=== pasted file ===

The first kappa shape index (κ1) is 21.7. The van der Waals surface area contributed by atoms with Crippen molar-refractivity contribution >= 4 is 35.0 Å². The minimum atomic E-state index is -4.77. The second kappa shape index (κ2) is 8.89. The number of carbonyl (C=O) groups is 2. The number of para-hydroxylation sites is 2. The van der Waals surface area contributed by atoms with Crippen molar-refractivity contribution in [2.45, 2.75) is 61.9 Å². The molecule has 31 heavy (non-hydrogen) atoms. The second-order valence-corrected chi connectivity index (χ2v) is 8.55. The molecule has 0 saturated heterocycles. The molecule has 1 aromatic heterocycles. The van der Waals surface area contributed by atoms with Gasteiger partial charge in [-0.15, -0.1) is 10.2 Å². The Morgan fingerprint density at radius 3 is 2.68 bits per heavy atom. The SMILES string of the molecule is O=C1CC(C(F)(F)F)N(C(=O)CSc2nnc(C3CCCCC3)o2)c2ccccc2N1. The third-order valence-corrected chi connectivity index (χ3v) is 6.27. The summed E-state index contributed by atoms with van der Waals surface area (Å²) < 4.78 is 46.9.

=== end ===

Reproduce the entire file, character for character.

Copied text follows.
The first kappa shape index (κ1) is 21.7. The van der Waals surface area contributed by atoms with Crippen molar-refractivity contribution >= 4 is 35.0 Å². The minimum atomic E-state index is -4.77. The second kappa shape index (κ2) is 8.89. The number of carbonyl (C=O) groups is 2. The number of para-hydroxylation sites is 2. The van der Waals surface area contributed by atoms with Crippen molar-refractivity contribution in [2.45, 2.75) is 61.9 Å². The molecule has 31 heavy (non-hydrogen) atoms. The second-order valence-corrected chi connectivity index (χ2v) is 8.55. The molecule has 0 saturated heterocycles. The molecule has 1 aromatic heterocycles. The van der Waals surface area contributed by atoms with Gasteiger partial charge in [-0.15, -0.1) is 10.2 Å². The Morgan fingerprint density at radius 3 is 2.68 bits per heavy atom. The SMILES string of the molecule is O=C1CC(C(F)(F)F)N(C(=O)CSc2nnc(C3CCCCC3)o2)c2ccccc2N1. The third-order valence-corrected chi connectivity index (χ3v) is 6.27. The summed E-state index contributed by atoms with van der Waals surface area (Å²) < 4.78 is 46.9.